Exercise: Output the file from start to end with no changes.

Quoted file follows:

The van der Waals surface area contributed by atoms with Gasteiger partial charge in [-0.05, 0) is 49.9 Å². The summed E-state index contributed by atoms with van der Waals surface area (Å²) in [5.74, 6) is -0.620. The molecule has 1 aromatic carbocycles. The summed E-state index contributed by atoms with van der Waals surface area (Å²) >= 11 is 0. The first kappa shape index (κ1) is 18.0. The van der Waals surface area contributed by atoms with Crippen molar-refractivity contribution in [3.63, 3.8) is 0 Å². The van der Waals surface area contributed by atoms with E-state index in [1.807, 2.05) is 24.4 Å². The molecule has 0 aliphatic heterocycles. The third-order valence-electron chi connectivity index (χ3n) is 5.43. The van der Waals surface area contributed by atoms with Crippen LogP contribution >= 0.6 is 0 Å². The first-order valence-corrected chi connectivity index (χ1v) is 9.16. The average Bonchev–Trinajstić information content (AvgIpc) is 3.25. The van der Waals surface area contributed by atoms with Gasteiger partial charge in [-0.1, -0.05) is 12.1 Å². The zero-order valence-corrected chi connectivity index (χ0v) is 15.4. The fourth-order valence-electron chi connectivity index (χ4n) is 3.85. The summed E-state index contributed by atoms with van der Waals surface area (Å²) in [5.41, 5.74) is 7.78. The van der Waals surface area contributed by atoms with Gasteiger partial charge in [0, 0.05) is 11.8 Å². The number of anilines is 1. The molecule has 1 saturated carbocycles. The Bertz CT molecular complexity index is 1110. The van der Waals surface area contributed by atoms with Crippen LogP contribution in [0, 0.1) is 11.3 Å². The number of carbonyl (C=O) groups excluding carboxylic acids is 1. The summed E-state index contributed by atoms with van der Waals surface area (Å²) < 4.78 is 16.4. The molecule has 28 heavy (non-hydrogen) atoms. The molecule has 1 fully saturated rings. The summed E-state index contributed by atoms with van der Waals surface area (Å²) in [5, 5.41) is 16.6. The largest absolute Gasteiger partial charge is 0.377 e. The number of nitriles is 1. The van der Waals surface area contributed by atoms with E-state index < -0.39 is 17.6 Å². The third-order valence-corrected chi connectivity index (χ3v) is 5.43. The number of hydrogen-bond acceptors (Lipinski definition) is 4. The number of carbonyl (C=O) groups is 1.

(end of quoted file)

The van der Waals surface area contributed by atoms with Gasteiger partial charge in [-0.05, 0) is 49.9 Å². The summed E-state index contributed by atoms with van der Waals surface area (Å²) in [5.74, 6) is -0.620. The molecule has 1 aromatic carbocycles. The summed E-state index contributed by atoms with van der Waals surface area (Å²) >= 11 is 0. The first kappa shape index (κ1) is 18.0. The van der Waals surface area contributed by atoms with Crippen molar-refractivity contribution in [3.63, 3.8) is 0 Å². The van der Waals surface area contributed by atoms with E-state index in [1.807, 2.05) is 24.4 Å². The molecule has 0 aliphatic heterocycles. The third-order valence-electron chi connectivity index (χ3n) is 5.43. The van der Waals surface area contributed by atoms with Crippen LogP contribution >= 0.6 is 0 Å². The first-order valence-corrected chi connectivity index (χ1v) is 9.16. The average Bonchev–Trinajstić information content (AvgIpc) is 3.25. The van der Waals surface area contributed by atoms with Gasteiger partial charge in [-0.1, -0.05) is 12.1 Å². The zero-order valence-corrected chi connectivity index (χ0v) is 15.4. The fourth-order valence-electron chi connectivity index (χ4n) is 3.85. The summed E-state index contributed by atoms with van der Waals surface area (Å²) in [5.41, 5.74) is 7.78. The van der Waals surface area contributed by atoms with Gasteiger partial charge in [0, 0.05) is 11.8 Å². The number of anilines is 1. The molecule has 1 saturated carbocycles. The Bertz CT molecular complexity index is 1110. The van der Waals surface area contributed by atoms with Crippen LogP contribution in [0, 0.1) is 11.3 Å². The number of carbonyl (C=O) groups excluding carboxylic acids is 1. The summed E-state index contributed by atoms with van der Waals surface area (Å²) < 4.78 is 16.4. The molecule has 28 heavy (non-hydrogen) atoms. The molecule has 1 fully saturated rings. The summed E-state index contributed by atoms with van der Waals surface area (Å²) in [5, 5.41) is 16.6. The largest absolute Gasteiger partial charge is 0.377 e. The number of nitriles is 1. The van der Waals surface area contributed by atoms with E-state index < -0.39 is 17.6 Å². The third-order valence-corrected chi connectivity index (χ3v) is 5.43. The number of hydrogen-bond acceptors (Lipinski definition) is 4. The number of carbonyl (C=O) groups is 1.